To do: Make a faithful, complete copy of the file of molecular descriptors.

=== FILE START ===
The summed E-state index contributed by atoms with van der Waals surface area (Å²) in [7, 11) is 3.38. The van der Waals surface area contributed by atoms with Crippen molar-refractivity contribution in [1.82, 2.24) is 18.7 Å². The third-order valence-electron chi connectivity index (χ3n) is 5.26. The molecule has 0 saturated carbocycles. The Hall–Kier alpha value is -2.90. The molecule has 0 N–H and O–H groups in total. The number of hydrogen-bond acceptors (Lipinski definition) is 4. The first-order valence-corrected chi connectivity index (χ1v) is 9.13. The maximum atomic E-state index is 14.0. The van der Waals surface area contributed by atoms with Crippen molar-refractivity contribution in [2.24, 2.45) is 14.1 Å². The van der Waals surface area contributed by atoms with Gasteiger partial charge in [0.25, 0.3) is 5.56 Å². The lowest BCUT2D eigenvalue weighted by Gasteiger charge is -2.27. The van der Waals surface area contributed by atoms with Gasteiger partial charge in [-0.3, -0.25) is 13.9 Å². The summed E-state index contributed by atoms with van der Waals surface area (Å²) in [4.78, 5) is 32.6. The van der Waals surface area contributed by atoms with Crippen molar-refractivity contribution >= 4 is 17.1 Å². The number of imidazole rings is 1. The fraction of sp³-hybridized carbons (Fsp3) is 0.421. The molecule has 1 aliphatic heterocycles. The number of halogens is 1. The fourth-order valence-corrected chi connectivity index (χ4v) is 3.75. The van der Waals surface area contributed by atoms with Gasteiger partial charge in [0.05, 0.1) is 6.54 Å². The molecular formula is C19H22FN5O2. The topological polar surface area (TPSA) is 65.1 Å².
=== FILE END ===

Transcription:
The summed E-state index contributed by atoms with van der Waals surface area (Å²) in [7, 11) is 3.38. The van der Waals surface area contributed by atoms with Crippen molar-refractivity contribution in [1.82, 2.24) is 18.7 Å². The third-order valence-electron chi connectivity index (χ3n) is 5.26. The molecule has 0 saturated carbocycles. The Hall–Kier alpha value is -2.90. The molecule has 0 N–H and O–H groups in total. The number of hydrogen-bond acceptors (Lipinski definition) is 4. The first-order valence-corrected chi connectivity index (χ1v) is 9.13. The maximum atomic E-state index is 14.0. The van der Waals surface area contributed by atoms with Crippen molar-refractivity contribution in [2.24, 2.45) is 14.1 Å². The van der Waals surface area contributed by atoms with Gasteiger partial charge in [0.25, 0.3) is 5.56 Å². The lowest BCUT2D eigenvalue weighted by Gasteiger charge is -2.27. The van der Waals surface area contributed by atoms with Gasteiger partial charge in [-0.3, -0.25) is 13.9 Å². The summed E-state index contributed by atoms with van der Waals surface area (Å²) in [4.78, 5) is 32.6. The van der Waals surface area contributed by atoms with Crippen molar-refractivity contribution >= 4 is 17.1 Å². The number of imidazole rings is 1. The fraction of sp³-hybridized carbons (Fsp3) is 0.421. The molecule has 1 aliphatic heterocycles. The number of halogens is 1. The fourth-order valence-corrected chi connectivity index (χ4v) is 3.75. The van der Waals surface area contributed by atoms with Gasteiger partial charge in [0.05, 0.1) is 6.54 Å². The molecular formula is C19H22FN5O2. The topological polar surface area (TPSA) is 65.1 Å².